He tried to kill himself describes an attempted suicide. (Scrivener, 2010, p. 38)

Therefore, taking more time and effort to focus on grammatical issues with meaning-making implications is advisable.

2.2.2 Spoken Grammar

When pupils are presented with authentic English material in or out of the classroom, such as TV-Shows, Videogames, or Youtube Videos, they will come across a wide range of grammatical features that would not be considered correct but are very common and appropriate for informal speech (Ur, 2011, p. 508). A prominent example for grammatical differences in spoken grammar is the use of reported speech. For example, the most common form of speech report is the past simple; however, in spoken English speakers often choose the progressive form, treating a statement as “piece of news” rather than a representation of peoples’ spoken words:

Table 1: Past progressive as spoken grammar choice.

Abbildung in dieser Leseprobe nicht enthalten

(Carter & McCarthy, 2006, p. 19)

Furthermore, in reported speech the tense usually changes to a past form of the tense of the original speech. This process, the tense backshift, may not occur in spoken discourse, especially when the speaker treats the information as still true, still relevant, or not yet unfulfilled:

Table 2: Spoken grammar in reported speech.

Abbildung in dieser Leseprobe nicht enthalten

(Carter & McCarthy, 2006, p. 823)

Although these examples are in breach of British English grammar conventions, they are commonly used by native speakers and EFL speakers alike, and will be accepted and understood (Timmis, 2005, p. 118). Other prominent spoken grammar features are:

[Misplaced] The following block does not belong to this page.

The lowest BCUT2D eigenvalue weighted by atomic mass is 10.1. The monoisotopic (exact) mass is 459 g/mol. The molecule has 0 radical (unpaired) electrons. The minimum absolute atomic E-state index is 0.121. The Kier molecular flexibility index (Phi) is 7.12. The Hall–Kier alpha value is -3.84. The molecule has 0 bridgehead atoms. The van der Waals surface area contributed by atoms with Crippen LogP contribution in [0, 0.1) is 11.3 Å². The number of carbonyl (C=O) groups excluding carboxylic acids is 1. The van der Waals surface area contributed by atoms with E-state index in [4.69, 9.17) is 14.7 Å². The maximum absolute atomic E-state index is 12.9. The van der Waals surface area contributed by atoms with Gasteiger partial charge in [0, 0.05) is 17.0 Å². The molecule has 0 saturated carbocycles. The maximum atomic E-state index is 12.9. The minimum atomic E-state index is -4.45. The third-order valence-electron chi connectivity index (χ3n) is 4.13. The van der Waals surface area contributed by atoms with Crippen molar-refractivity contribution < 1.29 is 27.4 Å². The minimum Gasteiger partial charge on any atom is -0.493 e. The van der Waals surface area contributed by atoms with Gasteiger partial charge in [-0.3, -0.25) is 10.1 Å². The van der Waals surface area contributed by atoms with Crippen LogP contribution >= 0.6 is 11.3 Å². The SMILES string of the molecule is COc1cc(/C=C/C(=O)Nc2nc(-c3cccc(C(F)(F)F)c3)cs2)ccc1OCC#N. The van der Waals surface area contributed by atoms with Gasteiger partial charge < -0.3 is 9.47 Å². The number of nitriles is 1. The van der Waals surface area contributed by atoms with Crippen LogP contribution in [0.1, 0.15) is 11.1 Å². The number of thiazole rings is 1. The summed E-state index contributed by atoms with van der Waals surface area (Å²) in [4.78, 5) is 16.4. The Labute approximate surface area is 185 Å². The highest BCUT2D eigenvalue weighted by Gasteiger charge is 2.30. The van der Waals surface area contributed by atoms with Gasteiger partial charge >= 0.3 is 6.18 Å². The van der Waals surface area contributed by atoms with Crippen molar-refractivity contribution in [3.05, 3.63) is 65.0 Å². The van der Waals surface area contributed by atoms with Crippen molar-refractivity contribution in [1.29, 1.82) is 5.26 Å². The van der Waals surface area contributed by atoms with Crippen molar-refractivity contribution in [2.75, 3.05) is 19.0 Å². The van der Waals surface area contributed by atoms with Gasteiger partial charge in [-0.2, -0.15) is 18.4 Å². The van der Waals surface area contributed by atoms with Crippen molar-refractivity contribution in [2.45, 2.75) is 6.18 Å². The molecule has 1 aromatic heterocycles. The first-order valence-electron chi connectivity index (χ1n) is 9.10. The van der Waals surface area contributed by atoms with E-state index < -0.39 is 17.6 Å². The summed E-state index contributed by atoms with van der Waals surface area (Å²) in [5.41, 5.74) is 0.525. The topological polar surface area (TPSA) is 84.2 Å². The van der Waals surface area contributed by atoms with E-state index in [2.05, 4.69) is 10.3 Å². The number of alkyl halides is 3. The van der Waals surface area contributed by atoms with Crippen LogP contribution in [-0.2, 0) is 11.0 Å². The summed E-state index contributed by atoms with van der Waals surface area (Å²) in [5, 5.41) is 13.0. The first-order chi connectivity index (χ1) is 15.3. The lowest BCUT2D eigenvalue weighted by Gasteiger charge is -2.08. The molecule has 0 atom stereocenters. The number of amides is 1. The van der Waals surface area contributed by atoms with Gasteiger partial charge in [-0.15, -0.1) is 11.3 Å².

Table 3: Examples for spoken grammar features (Timmis, 2005, p. 121).

Abbildung in dieser Leseprobe nicht enthalten

Even though some argue that these features should become part of language teaching, it is important to stress that they are neither appropriate nor correct in more formal contexts in both written and spoken form. Examples for formal texts are reports, research papers, speeches, broadcasts, and presentations. Additionally, some of the features may not be language-specific, but a natural communicative strategy; therefore, they may occur in informal texts of many languages. Hence, teaching non-specific informal features explicitly may not be sufficiently beneficial for the EFL context.


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How to Teach Grammar? The Landscape of Explicit and Implicit Grammar Teaching
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The Landscape of Grammar Teaching Grammar Varieties and Explicit vs Implicit Grammar Teaching, grammar teaching, grammar, explicit grammar, implicit grammar, explicit vs implicit grammar, lingua franca, spoken grammar, varieties of english, appropriate english, explicit or implicit grammar instruction, implicit grammar instruction, focus on grammatical form, explicit or implicit, learning grammar explicitly, learning grammar implicitly, conversational grammar, aueng grammar
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Sven Frueh (Author), 2020, How to Teach Grammar? The Landscape of Explicit and Implicit Grammar Teaching, Munich, GRIN Verlag,